On May 19, in the journal Circulation, the American Heart Association (AHA) published the results of their large “meta-study” regarding dog and cat ownership and heart health, and they gave a thumbs up to the concept that owning one of these pets, particularly a dog, appears to lead to a healthier cardiovascular system.
In this “meta-study”, the AHA carefully scrutinized dozens of previous research studies to come to their overall conclusion. One study they examined involved 48 stressed-out, hypertensive stockbrokers.
In this study, the stockbrokers were first placed on anti-hypertensive medication, then randomly divided into two groups. Initially none of them owned pets, but for the study, half the stockbrokers adopted a cat or dog and the other half did not. At six months, the two groups were compared.
The 24 stockbrokers who had adopted a pet each had formed a good bond with their pets, and they reported being calmer when encountering stressful events at work. And when studied physiologically, the pet owners had lower systolic and diastolic blood pressure levels at six months, along with lower heart rates and lower levels of stress hormones.
Some of the studies the AHA examined were “mortality risk” studies, and among people who already had significant heart disease, the risk of dying during a specific number of years, from any cause, was up to four times less if a person owned a dog.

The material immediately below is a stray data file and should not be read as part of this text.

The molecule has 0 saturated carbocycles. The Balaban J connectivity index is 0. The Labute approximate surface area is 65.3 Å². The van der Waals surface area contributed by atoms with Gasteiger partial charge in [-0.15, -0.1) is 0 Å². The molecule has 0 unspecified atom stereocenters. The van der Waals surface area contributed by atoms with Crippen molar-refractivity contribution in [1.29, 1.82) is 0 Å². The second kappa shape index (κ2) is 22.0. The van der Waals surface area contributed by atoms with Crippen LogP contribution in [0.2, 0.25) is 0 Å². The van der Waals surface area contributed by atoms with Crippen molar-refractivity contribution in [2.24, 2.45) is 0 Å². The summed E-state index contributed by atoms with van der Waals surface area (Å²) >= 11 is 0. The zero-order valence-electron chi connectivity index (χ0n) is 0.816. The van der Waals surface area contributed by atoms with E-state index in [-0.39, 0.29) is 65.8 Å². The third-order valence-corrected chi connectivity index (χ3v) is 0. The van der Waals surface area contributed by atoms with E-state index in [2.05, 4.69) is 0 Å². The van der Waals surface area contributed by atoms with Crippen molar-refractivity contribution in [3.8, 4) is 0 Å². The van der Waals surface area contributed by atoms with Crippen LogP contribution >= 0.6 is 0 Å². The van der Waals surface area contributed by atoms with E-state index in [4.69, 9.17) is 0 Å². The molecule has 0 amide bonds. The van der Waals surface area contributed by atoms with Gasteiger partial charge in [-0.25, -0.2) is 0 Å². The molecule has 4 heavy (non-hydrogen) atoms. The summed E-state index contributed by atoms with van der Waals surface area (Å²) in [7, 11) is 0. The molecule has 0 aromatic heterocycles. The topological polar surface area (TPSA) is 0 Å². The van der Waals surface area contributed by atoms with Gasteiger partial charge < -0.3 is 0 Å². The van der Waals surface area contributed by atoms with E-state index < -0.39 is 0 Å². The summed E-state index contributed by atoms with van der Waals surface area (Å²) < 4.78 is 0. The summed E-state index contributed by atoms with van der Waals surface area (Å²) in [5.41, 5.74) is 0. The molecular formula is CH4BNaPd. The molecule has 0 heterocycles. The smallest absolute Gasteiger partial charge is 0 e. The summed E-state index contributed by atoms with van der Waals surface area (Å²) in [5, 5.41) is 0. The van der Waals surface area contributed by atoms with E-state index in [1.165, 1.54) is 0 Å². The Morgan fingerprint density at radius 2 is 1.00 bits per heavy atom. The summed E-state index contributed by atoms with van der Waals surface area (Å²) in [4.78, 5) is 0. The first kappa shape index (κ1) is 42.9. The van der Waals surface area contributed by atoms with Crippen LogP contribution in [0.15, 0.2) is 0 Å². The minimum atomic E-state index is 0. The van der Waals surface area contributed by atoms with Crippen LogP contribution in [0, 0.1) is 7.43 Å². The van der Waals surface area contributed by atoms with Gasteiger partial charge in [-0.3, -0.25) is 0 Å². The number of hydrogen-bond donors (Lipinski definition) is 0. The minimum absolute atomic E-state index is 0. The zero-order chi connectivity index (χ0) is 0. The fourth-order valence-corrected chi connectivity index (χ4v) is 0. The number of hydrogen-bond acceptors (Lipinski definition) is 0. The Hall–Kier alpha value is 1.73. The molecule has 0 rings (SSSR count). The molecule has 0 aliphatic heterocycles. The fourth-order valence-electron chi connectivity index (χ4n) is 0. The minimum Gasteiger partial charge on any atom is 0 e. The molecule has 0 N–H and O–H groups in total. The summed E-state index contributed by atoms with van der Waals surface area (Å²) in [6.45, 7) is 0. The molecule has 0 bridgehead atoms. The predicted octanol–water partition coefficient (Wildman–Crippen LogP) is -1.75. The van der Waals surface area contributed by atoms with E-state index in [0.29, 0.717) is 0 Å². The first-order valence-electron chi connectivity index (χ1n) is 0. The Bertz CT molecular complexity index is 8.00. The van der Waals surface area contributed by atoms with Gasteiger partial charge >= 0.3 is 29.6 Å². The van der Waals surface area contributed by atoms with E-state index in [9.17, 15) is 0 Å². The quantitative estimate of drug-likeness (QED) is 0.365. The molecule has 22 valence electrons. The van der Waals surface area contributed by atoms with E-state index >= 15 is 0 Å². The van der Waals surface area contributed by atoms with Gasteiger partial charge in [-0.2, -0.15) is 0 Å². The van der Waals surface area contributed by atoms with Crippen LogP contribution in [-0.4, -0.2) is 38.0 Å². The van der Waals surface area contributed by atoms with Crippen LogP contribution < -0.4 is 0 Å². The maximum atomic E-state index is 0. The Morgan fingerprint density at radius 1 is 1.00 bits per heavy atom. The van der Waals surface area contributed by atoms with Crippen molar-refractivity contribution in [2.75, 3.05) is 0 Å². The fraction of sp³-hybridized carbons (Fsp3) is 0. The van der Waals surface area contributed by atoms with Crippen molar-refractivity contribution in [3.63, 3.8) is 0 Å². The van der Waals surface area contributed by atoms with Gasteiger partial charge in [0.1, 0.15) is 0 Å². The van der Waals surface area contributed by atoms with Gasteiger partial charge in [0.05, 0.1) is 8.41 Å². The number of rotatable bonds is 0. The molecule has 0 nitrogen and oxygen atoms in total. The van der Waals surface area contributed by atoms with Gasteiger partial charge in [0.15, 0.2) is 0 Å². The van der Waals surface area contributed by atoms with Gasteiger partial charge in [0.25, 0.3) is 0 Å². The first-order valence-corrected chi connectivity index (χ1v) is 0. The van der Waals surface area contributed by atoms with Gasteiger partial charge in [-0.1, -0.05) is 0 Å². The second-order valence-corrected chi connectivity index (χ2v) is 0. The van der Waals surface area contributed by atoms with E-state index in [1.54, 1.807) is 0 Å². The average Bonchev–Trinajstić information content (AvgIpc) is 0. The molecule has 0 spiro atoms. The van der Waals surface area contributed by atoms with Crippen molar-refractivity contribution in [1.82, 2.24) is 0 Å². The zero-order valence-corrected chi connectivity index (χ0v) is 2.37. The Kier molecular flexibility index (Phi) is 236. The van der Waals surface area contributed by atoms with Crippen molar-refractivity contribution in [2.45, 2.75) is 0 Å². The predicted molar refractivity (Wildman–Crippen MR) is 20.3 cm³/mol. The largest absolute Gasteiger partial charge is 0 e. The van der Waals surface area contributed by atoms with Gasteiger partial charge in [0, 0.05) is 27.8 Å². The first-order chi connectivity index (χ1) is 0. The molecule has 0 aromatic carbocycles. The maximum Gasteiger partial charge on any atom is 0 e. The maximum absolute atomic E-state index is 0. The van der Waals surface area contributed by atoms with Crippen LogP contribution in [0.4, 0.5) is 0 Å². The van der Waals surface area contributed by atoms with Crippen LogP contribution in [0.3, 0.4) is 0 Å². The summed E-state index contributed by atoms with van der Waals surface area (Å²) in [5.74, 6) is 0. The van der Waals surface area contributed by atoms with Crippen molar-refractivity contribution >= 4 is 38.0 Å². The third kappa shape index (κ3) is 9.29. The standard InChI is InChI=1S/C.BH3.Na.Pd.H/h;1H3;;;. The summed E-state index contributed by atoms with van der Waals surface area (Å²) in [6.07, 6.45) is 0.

Besides lower mortality risk, dog and cat owners seem to enjoy the following benefits to cardiovascular health:
- Better cholesterol and triglyceride levels
- Improved survival if they suffer a heart attack
- Lower blood pressure
- Diminished physiological responses to stress
- Increased physical activity
Part of the benefit of pet ownership is that it almost forces people to get out of the homes more, especially to walk a dog. Some of the benefit seems to be just having a companion (“man’s best friend”) around at home, which overall should be de-stressing.
The AHA concluded that “pet ownership, particularly dog ownership, may be reasonable for reduction in cardiovascular disease risk”. And the benefit seems to be especially good for people who already have high blood pressure or heart disease.
If you want to buy a pet, do some research yourself to find a pet that’s appropriate for your family situation, where you live, and how much you are at home. Don’t buy a pet that is difficult to care for in your home. Apartment dwellers are usually better with smaller pets, and if no one is home most of the day, a cat might be a better choice. Research the breeder too…yes, ask for names of people they have sold pets to in the past, and call them to see if the pet stayed healthy over a few years.
Different breeds have different personalities, and you don’t your overall level of stress to increase with a pet, so you might look for one of the calmer breeds, and one that is easier to housebreak. Finally, strongly consider neutering your pet, which should simplify many potential issues. Further, neutering often leads to a calmer animal, and neutered pets also tend to live longer (up to two years more).
See also in ProcuraMed:
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